These areas are very sensitive, too. There are plenty of nerve endings in your hands and fingers, as Rokhsar explains, because we use our hands so much in understanding our environment through touch. Thinner skin in an area of the body allows for greater functional mobility, Ravitz says. Fingers are a prime example of this given the amount of time we spend moving them versus the amount of skin and flesh present on the bones.
Our hands also contain a lot of bones — 27 in each, to be precise — which, one artist told Refinery29, can feel “rattled” when getting a tattoo.
Kevin Garetz, a tattoo artist at Jersey City Tattoo, who estimates he’s had 70% of his body inked up, says the sides of the fingers are especially excruciating when getting tattooed. “I don’t even like to generally tattoo [people there] because it just doesn’t hold up over time,” Garetz says. “We wash our hands a lot and there’s just not a lot of skin or meat there to really take in the ink.”
Because of thin skin and boniness, the kneecap, feet, and ankles can also be challenging places to get tattoos. On clients getting knee cap tattoos, Garetz says, “I can’t get anybody through a session without cringing or taking a lot of breaks.”
So where should you get a tattoo if you don’t want to deal with a lot of pain?
Jang says the “outer parts of your body,” namely on the outer arms and outer thighs are the places you should get a tattoo if you only want to experience minimal pain. Those areas feature more fatty tissue to soften the blow of the needle. Garetz says he’s tattooed some athletes with more profound muscle tone, which helps with pain, too.
One tip Jang gives tattoo-seekers is to pinch different places of your body. The more painful the pinch is, the more painful that area will be to get a tattoo. If a client is experiencing too much pain and needs to stop a session, Garetz will ask them to at least get through the outlining portion and come back another day for coloring fill ins. “And when they come back usually they’re more mentally prepared,” he says.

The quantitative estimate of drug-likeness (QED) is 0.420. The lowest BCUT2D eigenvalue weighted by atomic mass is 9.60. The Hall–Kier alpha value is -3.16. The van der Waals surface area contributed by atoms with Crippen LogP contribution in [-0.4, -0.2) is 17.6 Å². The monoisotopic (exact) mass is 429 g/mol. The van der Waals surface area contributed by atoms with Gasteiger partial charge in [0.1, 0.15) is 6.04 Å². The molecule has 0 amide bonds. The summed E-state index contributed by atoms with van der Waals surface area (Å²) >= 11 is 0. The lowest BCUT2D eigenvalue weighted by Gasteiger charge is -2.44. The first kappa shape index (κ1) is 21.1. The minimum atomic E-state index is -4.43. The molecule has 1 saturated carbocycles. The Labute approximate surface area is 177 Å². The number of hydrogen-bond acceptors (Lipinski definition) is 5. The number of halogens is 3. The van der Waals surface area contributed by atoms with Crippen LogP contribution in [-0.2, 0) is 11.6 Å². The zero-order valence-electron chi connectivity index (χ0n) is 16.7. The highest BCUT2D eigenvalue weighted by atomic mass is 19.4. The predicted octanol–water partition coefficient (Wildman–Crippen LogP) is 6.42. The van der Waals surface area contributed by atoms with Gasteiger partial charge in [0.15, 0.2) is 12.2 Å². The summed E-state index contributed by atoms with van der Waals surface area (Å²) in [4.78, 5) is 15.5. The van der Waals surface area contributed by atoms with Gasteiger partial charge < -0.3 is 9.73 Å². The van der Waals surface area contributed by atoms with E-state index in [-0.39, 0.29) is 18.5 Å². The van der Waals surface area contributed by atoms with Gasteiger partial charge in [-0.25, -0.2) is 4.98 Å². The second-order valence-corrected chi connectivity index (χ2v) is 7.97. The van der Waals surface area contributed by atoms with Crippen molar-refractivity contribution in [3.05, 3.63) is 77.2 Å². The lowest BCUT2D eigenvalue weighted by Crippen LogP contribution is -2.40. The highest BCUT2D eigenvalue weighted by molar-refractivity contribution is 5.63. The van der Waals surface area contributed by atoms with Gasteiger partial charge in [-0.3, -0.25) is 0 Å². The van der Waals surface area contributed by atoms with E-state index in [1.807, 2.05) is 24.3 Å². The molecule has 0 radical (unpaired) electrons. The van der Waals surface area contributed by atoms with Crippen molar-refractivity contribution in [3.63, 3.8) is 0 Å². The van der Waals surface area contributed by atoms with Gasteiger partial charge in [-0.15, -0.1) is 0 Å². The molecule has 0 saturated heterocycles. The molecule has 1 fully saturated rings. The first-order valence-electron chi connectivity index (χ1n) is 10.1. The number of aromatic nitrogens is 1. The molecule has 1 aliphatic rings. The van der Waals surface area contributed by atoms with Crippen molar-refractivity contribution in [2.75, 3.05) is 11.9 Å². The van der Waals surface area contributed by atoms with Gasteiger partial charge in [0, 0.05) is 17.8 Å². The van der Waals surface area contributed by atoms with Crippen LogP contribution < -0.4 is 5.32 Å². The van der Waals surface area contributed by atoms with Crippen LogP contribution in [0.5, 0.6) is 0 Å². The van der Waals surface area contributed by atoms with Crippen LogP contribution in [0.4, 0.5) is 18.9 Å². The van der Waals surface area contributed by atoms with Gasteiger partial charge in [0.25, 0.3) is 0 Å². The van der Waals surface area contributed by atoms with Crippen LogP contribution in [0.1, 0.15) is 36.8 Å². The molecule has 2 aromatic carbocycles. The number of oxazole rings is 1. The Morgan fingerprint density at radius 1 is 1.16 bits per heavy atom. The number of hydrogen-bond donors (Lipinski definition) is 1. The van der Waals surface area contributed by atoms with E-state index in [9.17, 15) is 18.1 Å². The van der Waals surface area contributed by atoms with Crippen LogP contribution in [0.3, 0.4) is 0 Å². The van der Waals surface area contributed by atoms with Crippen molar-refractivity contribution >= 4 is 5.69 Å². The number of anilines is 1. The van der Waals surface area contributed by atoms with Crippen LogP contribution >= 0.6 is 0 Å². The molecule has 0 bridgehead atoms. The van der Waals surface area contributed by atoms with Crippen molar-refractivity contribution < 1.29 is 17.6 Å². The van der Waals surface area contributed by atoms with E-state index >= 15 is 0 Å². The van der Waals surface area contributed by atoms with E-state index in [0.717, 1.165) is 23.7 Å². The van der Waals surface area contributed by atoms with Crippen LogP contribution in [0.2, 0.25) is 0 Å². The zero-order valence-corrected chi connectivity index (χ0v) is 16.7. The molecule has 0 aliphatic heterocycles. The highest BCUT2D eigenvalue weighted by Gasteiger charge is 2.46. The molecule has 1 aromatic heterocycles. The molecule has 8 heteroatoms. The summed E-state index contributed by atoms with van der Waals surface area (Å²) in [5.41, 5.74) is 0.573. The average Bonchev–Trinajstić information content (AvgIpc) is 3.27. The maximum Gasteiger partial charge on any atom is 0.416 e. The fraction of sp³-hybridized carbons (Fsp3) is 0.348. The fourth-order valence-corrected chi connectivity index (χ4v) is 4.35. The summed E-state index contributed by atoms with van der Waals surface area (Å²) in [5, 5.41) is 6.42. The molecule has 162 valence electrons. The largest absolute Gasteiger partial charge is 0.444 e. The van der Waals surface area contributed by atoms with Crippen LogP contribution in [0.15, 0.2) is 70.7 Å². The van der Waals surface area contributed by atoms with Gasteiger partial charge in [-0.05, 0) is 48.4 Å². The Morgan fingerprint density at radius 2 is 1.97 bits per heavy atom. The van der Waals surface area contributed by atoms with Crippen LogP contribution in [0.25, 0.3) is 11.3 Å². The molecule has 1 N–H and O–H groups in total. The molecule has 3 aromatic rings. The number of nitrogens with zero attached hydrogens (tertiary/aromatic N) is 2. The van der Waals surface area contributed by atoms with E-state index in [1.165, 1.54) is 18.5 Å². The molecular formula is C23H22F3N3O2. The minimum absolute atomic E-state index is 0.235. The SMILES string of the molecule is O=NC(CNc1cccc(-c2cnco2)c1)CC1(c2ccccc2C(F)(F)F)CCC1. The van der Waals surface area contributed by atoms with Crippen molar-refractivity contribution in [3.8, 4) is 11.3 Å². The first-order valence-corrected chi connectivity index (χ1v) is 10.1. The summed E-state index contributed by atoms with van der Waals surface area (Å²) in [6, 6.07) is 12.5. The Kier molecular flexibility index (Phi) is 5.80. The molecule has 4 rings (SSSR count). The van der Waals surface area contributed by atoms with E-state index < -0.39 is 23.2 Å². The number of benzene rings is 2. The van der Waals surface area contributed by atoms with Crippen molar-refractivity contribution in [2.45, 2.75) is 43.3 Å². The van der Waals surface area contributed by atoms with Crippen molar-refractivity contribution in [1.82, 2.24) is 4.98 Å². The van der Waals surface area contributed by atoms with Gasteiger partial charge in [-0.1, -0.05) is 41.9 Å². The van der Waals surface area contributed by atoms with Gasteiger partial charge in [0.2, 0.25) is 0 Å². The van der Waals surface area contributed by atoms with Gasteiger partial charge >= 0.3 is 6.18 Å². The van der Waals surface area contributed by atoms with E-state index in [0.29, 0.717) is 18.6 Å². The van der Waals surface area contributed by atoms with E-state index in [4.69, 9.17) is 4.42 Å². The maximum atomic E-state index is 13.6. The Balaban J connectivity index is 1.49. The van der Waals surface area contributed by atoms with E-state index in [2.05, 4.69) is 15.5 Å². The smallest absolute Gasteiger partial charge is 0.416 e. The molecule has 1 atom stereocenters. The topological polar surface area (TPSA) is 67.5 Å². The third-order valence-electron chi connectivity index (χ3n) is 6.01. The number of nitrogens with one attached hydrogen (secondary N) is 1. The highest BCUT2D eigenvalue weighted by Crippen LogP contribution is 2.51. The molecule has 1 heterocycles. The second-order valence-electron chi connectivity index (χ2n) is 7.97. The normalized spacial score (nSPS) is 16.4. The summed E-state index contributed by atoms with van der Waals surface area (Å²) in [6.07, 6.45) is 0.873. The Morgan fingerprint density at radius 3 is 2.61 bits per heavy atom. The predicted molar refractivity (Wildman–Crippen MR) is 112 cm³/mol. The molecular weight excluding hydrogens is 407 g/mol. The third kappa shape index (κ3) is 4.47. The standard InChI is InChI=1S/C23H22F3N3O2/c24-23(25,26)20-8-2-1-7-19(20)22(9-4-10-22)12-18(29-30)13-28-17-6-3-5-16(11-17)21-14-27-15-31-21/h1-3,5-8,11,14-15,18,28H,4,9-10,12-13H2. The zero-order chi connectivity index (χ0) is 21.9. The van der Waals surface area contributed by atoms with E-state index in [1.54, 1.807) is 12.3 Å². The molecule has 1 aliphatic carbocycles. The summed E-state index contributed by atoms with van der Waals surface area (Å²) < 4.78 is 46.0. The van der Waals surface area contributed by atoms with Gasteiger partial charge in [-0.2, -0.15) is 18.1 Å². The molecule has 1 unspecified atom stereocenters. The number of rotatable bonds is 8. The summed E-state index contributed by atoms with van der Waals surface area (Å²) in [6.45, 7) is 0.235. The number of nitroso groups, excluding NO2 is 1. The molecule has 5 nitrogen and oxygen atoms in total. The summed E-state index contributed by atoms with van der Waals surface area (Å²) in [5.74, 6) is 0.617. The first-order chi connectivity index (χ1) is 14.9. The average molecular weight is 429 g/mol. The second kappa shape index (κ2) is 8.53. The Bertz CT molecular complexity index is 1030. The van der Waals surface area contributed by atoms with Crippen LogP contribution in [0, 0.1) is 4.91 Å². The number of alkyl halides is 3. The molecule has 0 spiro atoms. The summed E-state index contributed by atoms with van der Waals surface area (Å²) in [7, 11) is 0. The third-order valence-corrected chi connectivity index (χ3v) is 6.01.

Some people “psych themselves out” before arriving to a tattooing appointment, Garetz continues, anticipating a lot of pain and, to an extent, generating a self-fulfilling prophecy. So a person’s mindset is a factor in the amount of pain they’ll experience, as are the circumstances behind the tattoo, Garetz says. For instance, if a person is getting a tattoo for “therapeutic” purposes, like working through the death of a loved one by honoring them in permanent ink, that could give the client greater impetus to deal with the pain more steadfastly.
“The artist themself might be a little heavy handed,” as well, Garetz says. If this wasn’t obvious already, it’s therefore a good idea to research client experiences before booking an appointment with an artist. But ultimately, every client’s pain threshold is different. “I’ve said to people, ‘This is gonna hurt,’ and then it doesn’t hurt,” Garetz says.
So if you want to get a tattoo, think on it, then think some more, pinch yourself, and get in the chair.